Here is an example of the procedure I would expect a mechanic to follow when diagnosing this SES light:
- Read and record the computer system trouble codes the customer is experiencing.
- Reset the computer and test-drive the car at freeway speeds to verify that the code re-appears (your car is capable of correcting some problems itself, and we don’t want to dig into your car and wallet before first verifying that there really is a malfunction requiring intervention). If the code doesn’t reappear after testing the car, return the car to the customer. If light comes on again, bring car in as soon as possible, preferably before turning it off again.
- If a code does appear, test all components represented by that code. For a suspected faulty EGR valve, replace it with a new one. Either keep the original part in the EGR valve box labeled with customer name for 30 days or give the original part to the customer to hold onto.
- If the SES light comes on again, re-read the computer codes to verify it is the same problem. If it is, scratch head and then keep inspecting and possibly replacing other components of this system (i.e., inspection of EGR vacuum lines) until the problem is located and the check engine light is out.
- Once light goes out and stays out, re-install the customer’s origianl EGR valve that evidently wasn’t broken and give the customer a credit for this part.
- Invoice the customer for ALL of our time involved in diagnosing and repairing car, but only for parts that were used.
- Return all parts ordered but not permanently installed on car to the vendor for credit.
Like ours, many established shops keep an inventory of old parts to use as test parts in cases like this. Any time your mechanic isn’t one hundred percent sure of a fix, ask him if he can try a good used part before ordering a new one, especially if it is a pricey component.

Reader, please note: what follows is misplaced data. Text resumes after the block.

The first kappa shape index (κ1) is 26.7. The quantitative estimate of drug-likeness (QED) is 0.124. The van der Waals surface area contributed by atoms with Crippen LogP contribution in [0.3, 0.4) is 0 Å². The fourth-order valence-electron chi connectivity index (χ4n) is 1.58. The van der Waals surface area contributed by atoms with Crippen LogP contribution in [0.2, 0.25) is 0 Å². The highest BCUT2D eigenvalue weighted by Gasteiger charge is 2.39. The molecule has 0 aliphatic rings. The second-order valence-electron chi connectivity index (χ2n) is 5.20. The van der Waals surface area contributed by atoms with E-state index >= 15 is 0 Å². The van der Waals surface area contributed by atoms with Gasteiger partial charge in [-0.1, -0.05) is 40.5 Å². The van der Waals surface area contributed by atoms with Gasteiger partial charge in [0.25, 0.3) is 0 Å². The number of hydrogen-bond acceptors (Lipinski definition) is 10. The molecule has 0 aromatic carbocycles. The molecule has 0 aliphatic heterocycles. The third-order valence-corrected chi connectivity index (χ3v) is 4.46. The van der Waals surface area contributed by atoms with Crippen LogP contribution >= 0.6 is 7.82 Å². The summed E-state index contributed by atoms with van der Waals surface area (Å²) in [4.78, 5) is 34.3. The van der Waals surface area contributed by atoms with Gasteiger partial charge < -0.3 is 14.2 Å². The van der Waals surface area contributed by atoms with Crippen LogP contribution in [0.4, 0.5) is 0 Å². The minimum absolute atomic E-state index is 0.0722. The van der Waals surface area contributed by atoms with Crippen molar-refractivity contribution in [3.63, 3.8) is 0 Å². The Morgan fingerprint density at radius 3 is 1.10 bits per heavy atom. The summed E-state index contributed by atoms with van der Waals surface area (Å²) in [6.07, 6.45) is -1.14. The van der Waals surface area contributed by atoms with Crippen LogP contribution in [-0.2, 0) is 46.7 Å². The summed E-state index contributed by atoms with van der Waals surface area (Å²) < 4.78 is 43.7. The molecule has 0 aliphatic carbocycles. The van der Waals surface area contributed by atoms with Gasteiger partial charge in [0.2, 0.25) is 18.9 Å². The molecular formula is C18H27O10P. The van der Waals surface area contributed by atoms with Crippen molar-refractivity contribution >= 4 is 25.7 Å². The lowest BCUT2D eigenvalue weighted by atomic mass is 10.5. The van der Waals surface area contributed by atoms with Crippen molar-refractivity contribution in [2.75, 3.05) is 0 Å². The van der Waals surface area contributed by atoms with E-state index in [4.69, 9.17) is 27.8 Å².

Even the best mechanics frequently have to guess and fix some problems by trial-and-error. so be patient. This type of problem can be tough to diagnose and repair even for the most trained mechanic with the best diagnostic equipment.
Before I go, let’s make sure that you are familiar with the dash light warning system.
A Yellow Warning light, like the Check Engine Light or Service Engine Soon Light, tells you that the computer’s sensors have detected an issue that needs attention. It is not necessarily urgent, but should be checked out by your mechanic at your convenience in the next week or two.
A Red Warning light is telling you to pull over and turn off the car NOW. Your car has a serious problem that requires immediate response from you. It’s a shame, but in my experience, the damage is often already done by the time the red light comes on and the customer can safely navigate off the road and turn off the car. Time really is critical here, so if you ever see a red engine light, get that car stopped IMMEDIATELY.
Hope I have been able to help you think through your problem and head toward a solution.